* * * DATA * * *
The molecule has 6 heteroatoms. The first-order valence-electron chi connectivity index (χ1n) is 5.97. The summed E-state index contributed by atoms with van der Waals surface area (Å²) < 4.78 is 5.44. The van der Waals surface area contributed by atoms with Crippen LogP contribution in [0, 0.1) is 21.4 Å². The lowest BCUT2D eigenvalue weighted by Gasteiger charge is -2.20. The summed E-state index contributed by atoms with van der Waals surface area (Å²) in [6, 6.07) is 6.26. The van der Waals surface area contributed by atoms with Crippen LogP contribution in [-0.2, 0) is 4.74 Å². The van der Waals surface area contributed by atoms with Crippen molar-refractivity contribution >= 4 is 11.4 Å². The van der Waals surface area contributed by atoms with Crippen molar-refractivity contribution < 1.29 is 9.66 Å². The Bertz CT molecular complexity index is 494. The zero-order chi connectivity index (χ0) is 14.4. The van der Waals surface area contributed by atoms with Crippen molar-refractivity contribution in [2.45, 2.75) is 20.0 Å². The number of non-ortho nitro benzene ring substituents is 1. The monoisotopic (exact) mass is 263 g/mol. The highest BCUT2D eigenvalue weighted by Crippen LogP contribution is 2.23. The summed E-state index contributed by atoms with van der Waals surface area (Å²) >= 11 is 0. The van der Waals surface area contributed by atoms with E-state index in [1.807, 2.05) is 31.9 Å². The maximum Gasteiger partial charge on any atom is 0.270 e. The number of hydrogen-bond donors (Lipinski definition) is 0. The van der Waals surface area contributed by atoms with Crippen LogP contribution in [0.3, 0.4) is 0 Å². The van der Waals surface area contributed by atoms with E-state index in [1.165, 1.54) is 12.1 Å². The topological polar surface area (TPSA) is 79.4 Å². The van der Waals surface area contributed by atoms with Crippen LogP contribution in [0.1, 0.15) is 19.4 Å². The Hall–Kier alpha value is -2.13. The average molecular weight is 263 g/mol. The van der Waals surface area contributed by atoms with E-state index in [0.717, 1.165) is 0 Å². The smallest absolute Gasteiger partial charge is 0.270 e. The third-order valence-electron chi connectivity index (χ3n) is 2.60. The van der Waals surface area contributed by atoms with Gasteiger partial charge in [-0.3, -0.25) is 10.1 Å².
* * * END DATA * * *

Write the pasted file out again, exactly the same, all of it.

The molecule has 6 heteroatoms. The first-order valence-electron chi connectivity index (χ1n) is 5.97. The summed E-state index contributed by atoms with van der Waals surface area (Å²) < 4.78 is 5.44. The van der Waals surface area contributed by atoms with Crippen LogP contribution in [0, 0.1) is 21.4 Å². The lowest BCUT2D eigenvalue weighted by Gasteiger charge is -2.20. The summed E-state index contributed by atoms with van der Waals surface area (Å²) in [6, 6.07) is 6.26. The van der Waals surface area contributed by atoms with Crippen LogP contribution in [-0.2, 0) is 4.74 Å². The van der Waals surface area contributed by atoms with Crippen molar-refractivity contribution >= 4 is 11.4 Å². The van der Waals surface area contributed by atoms with Crippen molar-refractivity contribution < 1.29 is 9.66 Å². The Bertz CT molecular complexity index is 494. The zero-order chi connectivity index (χ0) is 14.4. The van der Waals surface area contributed by atoms with Crippen molar-refractivity contribution in [2.45, 2.75) is 20.0 Å². The number of non-ortho nitro benzene ring substituents is 1. The monoisotopic (exact) mass is 263 g/mol. The highest BCUT2D eigenvalue weighted by Crippen LogP contribution is 2.23. The summed E-state index contributed by atoms with van der Waals surface area (Å²) >= 11 is 0. The van der Waals surface area contributed by atoms with E-state index in [1.807, 2.05) is 31.9 Å². The maximum Gasteiger partial charge on any atom is 0.270 e. The number of hydrogen-bond donors (Lipinski definition) is 0. The van der Waals surface area contributed by atoms with Crippen LogP contribution in [0.3, 0.4) is 0 Å². The van der Waals surface area contributed by atoms with E-state index in [1.165, 1.54) is 12.1 Å². The topological polar surface area (TPSA) is 79.4 Å². The van der Waals surface area contributed by atoms with Crippen LogP contribution in [0.1, 0.15) is 19.4 Å². The Hall–Kier alpha value is -2.13. The average molecular weight is 263 g/mol. The van der Waals surface area contributed by atoms with E-state index in [0.717, 1.165) is 0 Å². The smallest absolute Gasteiger partial charge is 0.270 e. The third-order valence-electron chi connectivity index (χ3n) is 2.60. The van der Waals surface area contributed by atoms with Gasteiger partial charge in [-0.3, -0.25) is 10.1 Å².